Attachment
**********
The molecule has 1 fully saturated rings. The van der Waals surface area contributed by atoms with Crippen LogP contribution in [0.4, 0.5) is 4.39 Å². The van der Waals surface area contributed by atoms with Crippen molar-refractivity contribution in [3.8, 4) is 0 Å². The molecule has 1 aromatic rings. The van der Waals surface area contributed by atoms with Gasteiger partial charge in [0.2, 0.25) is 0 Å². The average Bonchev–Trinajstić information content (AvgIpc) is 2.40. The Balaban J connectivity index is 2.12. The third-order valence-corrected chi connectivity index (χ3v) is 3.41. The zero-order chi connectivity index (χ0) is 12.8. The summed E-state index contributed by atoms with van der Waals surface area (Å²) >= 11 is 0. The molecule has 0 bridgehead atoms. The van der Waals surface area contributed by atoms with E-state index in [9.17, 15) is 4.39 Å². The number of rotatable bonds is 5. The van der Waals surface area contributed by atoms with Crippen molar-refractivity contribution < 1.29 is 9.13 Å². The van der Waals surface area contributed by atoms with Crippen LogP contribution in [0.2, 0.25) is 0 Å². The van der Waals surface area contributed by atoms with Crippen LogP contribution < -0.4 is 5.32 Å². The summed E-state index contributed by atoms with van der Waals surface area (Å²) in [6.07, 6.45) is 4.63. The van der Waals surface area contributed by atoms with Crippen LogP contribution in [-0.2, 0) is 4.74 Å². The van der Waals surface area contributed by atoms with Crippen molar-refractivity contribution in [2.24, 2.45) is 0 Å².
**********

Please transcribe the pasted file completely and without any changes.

The molecule has 1 fully saturated rings. The van der Waals surface area contributed by atoms with Crippen LogP contribution in [0.4, 0.5) is 4.39 Å². The van der Waals surface area contributed by atoms with Crippen molar-refractivity contribution in [3.8, 4) is 0 Å². The molecule has 1 aromatic rings. The van der Waals surface area contributed by atoms with Gasteiger partial charge in [0.2, 0.25) is 0 Å². The average Bonchev–Trinajstić information content (AvgIpc) is 2.40. The Balaban J connectivity index is 2.12. The third-order valence-corrected chi connectivity index (χ3v) is 3.41. The zero-order chi connectivity index (χ0) is 12.8. The summed E-state index contributed by atoms with van der Waals surface area (Å²) >= 11 is 0. The molecule has 0 bridgehead atoms. The van der Waals surface area contributed by atoms with E-state index in [9.17, 15) is 4.39 Å². The number of rotatable bonds is 5. The van der Waals surface area contributed by atoms with Crippen molar-refractivity contribution < 1.29 is 9.13 Å². The van der Waals surface area contributed by atoms with Crippen LogP contribution in [0.2, 0.25) is 0 Å². The van der Waals surface area contributed by atoms with Crippen LogP contribution < -0.4 is 5.32 Å². The summed E-state index contributed by atoms with van der Waals surface area (Å²) in [6.07, 6.45) is 4.63. The van der Waals surface area contributed by atoms with Crippen LogP contribution in [-0.2, 0) is 4.74 Å². The van der Waals surface area contributed by atoms with Crippen molar-refractivity contribution in [2.24, 2.45) is 0 Å².